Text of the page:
6. Bake in a preheated oven 200° C / 400° F until the sides are slightly brown in color. It will vary depending on oven — I baked mine for 20 minutes. Cool and serve.

    No one will kick you out of bed for leaving crumbs!

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    Confession time: I made this cookie recipe about a week ago, but I completely forgot to add the brown sugar and I didn’t watch my syrup and it boiled up (sadly, I can’t blame it on drinking); the taste turned out OK while they were still warm, but the next day the cookies hardened so much that I was afraid I would crack a tooth on it. I don’t usually mess up a recipe quite so badly — into the composting bin they were tossed!

    So I tried my hand at the recipe again. The success of this traditional cookie is melting the sugar, butter and syrups gently and not to over bake because then the cookies become way too hard. I used Moroccan Ginger which has a rather strong flavour making this cookie a bit spicier than most other recipes but then again, I like spicy!

    Would you care for tea or coffee with your Ginger Snaps?

    Ginger Snap Cookies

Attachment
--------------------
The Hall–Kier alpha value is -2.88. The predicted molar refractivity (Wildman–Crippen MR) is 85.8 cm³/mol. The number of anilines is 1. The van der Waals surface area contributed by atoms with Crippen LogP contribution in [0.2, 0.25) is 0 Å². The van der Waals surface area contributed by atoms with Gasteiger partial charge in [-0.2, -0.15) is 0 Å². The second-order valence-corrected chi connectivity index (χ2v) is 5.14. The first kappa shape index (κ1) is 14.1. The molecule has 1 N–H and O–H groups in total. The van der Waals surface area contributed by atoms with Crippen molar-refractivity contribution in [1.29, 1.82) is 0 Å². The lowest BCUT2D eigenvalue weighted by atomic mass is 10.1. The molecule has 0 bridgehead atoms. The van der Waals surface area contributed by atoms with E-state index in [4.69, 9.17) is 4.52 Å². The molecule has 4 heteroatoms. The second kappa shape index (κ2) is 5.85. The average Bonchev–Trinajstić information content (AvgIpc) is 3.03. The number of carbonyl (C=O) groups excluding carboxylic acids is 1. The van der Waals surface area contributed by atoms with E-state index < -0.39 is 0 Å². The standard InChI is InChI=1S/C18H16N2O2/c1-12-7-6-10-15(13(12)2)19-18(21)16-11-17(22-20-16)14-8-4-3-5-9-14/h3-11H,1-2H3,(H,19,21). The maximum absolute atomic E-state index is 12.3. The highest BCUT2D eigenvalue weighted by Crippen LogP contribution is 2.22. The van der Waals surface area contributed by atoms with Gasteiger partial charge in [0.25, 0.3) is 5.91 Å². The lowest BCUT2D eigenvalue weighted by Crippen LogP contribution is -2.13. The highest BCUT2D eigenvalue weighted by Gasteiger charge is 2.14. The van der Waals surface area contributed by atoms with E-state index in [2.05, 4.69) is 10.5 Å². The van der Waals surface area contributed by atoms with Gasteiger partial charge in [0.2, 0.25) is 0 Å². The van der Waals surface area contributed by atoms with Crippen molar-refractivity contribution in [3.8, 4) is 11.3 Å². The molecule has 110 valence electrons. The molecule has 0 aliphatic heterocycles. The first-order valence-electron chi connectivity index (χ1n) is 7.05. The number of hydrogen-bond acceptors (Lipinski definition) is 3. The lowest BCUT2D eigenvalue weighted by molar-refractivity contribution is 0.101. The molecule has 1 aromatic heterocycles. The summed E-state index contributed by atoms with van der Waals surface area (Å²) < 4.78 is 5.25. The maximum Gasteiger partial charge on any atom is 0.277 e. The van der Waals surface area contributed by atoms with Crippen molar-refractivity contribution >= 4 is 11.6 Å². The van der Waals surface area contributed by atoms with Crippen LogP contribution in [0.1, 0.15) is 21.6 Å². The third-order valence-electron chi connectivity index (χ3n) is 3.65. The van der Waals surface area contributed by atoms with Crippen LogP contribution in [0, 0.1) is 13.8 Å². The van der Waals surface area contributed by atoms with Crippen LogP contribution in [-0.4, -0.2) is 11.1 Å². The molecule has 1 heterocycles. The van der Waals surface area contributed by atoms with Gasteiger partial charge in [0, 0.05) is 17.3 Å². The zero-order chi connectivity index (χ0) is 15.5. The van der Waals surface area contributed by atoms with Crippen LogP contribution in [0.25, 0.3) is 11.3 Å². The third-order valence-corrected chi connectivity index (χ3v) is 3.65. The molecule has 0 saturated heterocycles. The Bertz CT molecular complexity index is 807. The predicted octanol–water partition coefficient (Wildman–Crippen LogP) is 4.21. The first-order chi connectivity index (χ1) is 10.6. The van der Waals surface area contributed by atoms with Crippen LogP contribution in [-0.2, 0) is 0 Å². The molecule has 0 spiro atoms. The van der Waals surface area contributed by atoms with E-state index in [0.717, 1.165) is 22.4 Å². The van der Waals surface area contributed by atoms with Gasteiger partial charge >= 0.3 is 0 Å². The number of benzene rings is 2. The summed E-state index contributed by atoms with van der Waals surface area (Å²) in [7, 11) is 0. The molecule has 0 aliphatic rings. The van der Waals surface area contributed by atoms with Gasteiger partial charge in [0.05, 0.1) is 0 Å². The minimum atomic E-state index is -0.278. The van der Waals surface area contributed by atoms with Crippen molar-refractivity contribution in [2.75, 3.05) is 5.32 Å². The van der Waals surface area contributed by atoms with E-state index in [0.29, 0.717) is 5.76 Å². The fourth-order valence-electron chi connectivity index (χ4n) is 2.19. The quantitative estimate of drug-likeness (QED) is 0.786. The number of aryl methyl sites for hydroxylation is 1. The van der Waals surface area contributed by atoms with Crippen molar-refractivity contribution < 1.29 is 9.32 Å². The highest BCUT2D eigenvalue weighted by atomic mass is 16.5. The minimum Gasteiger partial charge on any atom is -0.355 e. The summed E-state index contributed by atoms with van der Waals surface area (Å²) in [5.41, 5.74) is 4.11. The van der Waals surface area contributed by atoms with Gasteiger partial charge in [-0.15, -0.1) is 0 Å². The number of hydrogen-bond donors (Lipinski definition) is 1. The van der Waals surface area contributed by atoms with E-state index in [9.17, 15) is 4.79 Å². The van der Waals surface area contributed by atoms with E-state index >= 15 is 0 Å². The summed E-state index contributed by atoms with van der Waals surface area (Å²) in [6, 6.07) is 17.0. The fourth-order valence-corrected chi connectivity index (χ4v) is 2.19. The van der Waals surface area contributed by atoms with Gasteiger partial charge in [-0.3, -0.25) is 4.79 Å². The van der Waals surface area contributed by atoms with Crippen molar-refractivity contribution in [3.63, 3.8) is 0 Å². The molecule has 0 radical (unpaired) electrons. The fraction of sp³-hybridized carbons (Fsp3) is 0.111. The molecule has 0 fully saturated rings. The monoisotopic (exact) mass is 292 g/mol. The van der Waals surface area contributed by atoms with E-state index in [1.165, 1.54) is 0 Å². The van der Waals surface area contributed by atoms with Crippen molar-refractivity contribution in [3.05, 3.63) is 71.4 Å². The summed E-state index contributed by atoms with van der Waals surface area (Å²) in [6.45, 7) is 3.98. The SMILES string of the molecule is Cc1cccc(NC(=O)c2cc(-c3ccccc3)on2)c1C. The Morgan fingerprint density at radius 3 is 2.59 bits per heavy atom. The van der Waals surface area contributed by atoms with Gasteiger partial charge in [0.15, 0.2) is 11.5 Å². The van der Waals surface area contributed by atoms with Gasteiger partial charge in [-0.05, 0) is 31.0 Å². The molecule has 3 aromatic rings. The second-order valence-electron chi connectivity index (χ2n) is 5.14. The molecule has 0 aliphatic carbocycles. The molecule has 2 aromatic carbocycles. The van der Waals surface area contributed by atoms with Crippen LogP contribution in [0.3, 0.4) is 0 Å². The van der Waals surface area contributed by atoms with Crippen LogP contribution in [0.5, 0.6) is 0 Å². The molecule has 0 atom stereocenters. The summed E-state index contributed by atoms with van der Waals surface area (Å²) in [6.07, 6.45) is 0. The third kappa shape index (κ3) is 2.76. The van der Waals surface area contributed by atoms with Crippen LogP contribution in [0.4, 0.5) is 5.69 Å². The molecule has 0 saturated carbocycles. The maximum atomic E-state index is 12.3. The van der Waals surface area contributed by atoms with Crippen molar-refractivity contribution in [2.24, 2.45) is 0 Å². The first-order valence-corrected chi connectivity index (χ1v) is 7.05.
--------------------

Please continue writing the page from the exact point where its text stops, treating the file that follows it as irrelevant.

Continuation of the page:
Makes about 36-46 Cookies depending on how big your melon baller is.

    Ingredients:

    • 1/3 cup butter
    • 1/2 cup packed brown sugar
    • 1/4 cup light corn syrup
    • 1/4 cup black molasses
    • 2 cups all purpose flour
    • 1 tsp baking powder
    • 1 tsp baking soda
    • 2 tsp ground ginger
    • 1 tsp ground all spice

    Directions:

    1. Pre heat the oven to 350°F.
    2. Line two baking sheets with parchment paper, sprayed with non-stick cooking spray.
    3. In a small saucepan gently melt the butter, brown sugar and both syrups (do not boil unless you want to end up with jaw breakers!). Cool slightly.
    4. Sift dry ingredients together into a medium-sized bowl.
      Make a well in the centre and pour in the syrup mixture. Mix well to make a soft dough.
    5. Using a large melon baller shape into small balls (about the size of a walnut). Place each ball about two inches apart; press down to form even rounds abut 1/4 inch thick.
    6. Bake 10-12 minutes or until very very lightly browned. Cool on cookie sheet for a minute and then remove to fully cool on a wire rack.
    7. Store in an airtight container or freeze. If they get too hard, add a slice of bread or a moist brown sugar disk for a few hours.

    Or perhaps some Sherry? It's a little early though, isn't it?

    So tell me lovely reader, have you ever messed up a recipe and were you able to save it or had to toss it?